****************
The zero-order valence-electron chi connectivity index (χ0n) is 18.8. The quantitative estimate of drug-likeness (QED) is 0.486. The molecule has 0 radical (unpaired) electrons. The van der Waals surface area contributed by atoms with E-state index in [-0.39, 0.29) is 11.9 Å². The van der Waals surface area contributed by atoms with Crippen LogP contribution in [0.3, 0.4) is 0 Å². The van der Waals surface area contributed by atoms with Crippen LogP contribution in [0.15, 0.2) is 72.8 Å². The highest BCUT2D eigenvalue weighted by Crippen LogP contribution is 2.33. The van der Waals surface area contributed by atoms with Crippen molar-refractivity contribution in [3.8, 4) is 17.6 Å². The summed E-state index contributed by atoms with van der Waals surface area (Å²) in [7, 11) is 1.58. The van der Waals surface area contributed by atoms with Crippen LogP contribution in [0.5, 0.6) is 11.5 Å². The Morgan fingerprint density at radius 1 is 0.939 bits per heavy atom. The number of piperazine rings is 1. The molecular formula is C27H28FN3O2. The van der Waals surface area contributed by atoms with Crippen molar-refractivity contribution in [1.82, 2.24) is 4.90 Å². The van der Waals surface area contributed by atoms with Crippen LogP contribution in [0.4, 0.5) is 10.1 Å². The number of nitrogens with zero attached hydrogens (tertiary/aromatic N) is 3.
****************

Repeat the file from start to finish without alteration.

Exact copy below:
The zero-order valence-electron chi connectivity index (χ0n) is 18.8. The quantitative estimate of drug-likeness (QED) is 0.486. The molecule has 0 radical (unpaired) electrons. The van der Waals surface area contributed by atoms with E-state index in [-0.39, 0.29) is 11.9 Å². The van der Waals surface area contributed by atoms with Crippen LogP contribution in [0.3, 0.4) is 0 Å². The van der Waals surface area contributed by atoms with Crippen LogP contribution in [0.15, 0.2) is 72.8 Å². The highest BCUT2D eigenvalue weighted by Crippen LogP contribution is 2.33. The van der Waals surface area contributed by atoms with Crippen molar-refractivity contribution in [3.8, 4) is 17.6 Å². The summed E-state index contributed by atoms with van der Waals surface area (Å²) in [7, 11) is 1.58. The van der Waals surface area contributed by atoms with Crippen LogP contribution in [0.5, 0.6) is 11.5 Å². The Morgan fingerprint density at radius 1 is 0.939 bits per heavy atom. The number of piperazine rings is 1. The molecular formula is C27H28FN3O2. The van der Waals surface area contributed by atoms with Crippen molar-refractivity contribution in [1.82, 2.24) is 4.90 Å². The van der Waals surface area contributed by atoms with Crippen LogP contribution in [0.4, 0.5) is 10.1 Å². The number of nitrogens with zero attached hydrogens (tertiary/aromatic N) is 3.